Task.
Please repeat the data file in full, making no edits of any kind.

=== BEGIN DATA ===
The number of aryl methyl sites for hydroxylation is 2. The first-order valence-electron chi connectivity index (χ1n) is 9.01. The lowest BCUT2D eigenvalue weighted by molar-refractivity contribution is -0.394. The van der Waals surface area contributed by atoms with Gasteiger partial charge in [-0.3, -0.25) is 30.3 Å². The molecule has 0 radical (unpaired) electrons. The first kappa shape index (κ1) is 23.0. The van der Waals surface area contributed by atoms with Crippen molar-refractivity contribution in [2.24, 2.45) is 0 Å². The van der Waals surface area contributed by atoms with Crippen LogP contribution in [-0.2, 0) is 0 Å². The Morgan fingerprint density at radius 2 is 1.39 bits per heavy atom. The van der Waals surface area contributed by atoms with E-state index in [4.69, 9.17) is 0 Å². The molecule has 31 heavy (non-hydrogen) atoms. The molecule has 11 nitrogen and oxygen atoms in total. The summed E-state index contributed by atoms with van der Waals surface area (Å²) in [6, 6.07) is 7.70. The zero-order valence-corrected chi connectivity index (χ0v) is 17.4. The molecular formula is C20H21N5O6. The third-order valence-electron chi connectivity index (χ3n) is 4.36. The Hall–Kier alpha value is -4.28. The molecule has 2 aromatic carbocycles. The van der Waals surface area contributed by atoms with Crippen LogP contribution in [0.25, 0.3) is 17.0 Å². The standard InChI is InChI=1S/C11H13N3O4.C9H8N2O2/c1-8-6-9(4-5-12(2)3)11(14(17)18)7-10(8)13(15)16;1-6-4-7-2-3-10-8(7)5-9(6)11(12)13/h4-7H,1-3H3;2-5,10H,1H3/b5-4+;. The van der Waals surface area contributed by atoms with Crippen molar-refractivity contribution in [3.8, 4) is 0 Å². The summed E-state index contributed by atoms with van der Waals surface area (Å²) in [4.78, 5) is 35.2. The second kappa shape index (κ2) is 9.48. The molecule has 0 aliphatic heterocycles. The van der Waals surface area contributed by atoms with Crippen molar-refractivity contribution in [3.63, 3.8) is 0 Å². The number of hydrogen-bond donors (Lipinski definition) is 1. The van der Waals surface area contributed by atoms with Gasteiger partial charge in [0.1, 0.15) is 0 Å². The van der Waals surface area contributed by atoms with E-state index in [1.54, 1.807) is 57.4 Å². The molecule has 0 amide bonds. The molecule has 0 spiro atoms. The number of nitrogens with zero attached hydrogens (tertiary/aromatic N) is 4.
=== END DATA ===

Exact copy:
The number of aryl methyl sites for hydroxylation is 2. The first-order valence-electron chi connectivity index (χ1n) is 9.01. The lowest BCUT2D eigenvalue weighted by molar-refractivity contribution is -0.394. The van der Waals surface area contributed by atoms with Gasteiger partial charge in [-0.3, -0.25) is 30.3 Å². The molecule has 0 radical (unpaired) electrons. The first kappa shape index (κ1) is 23.0. The van der Waals surface area contributed by atoms with Crippen molar-refractivity contribution in [2.24, 2.45) is 0 Å². The van der Waals surface area contributed by atoms with Crippen LogP contribution in [-0.2, 0) is 0 Å². The Morgan fingerprint density at radius 2 is 1.39 bits per heavy atom. The van der Waals surface area contributed by atoms with E-state index in [4.69, 9.17) is 0 Å². The molecule has 31 heavy (non-hydrogen) atoms. The molecule has 11 nitrogen and oxygen atoms in total. The summed E-state index contributed by atoms with van der Waals surface area (Å²) in [6, 6.07) is 7.70. The zero-order valence-corrected chi connectivity index (χ0v) is 17.4. The molecular formula is C20H21N5O6. The third-order valence-electron chi connectivity index (χ3n) is 4.36. The Hall–Kier alpha value is -4.28. The molecule has 2 aromatic carbocycles. The van der Waals surface area contributed by atoms with Crippen LogP contribution in [0.25, 0.3) is 17.0 Å². The standard InChI is InChI=1S/C11H13N3O4.C9H8N2O2/c1-8-6-9(4-5-12(2)3)11(14(17)18)7-10(8)13(15)16;1-6-4-7-2-3-10-8(7)5-9(6)11(12)13/h4-7H,1-3H3;2-5,10H,1H3/b5-4+;. The van der Waals surface area contributed by atoms with Crippen molar-refractivity contribution in [3.8, 4) is 0 Å². The summed E-state index contributed by atoms with van der Waals surface area (Å²) in [4.78, 5) is 35.2. The second kappa shape index (κ2) is 9.48. The molecule has 0 aliphatic heterocycles. The van der Waals surface area contributed by atoms with Crippen molar-refractivity contribution in [3.63, 3.8) is 0 Å². The number of hydrogen-bond donors (Lipinski definition) is 1. The van der Waals surface area contributed by atoms with Gasteiger partial charge in [0.1, 0.15) is 0 Å². The van der Waals surface area contributed by atoms with E-state index in [1.54, 1.807) is 57.4 Å². The molecule has 0 amide bonds. The molecule has 0 spiro atoms. The number of nitrogens with zero attached hydrogens (tertiary/aromatic N) is 4.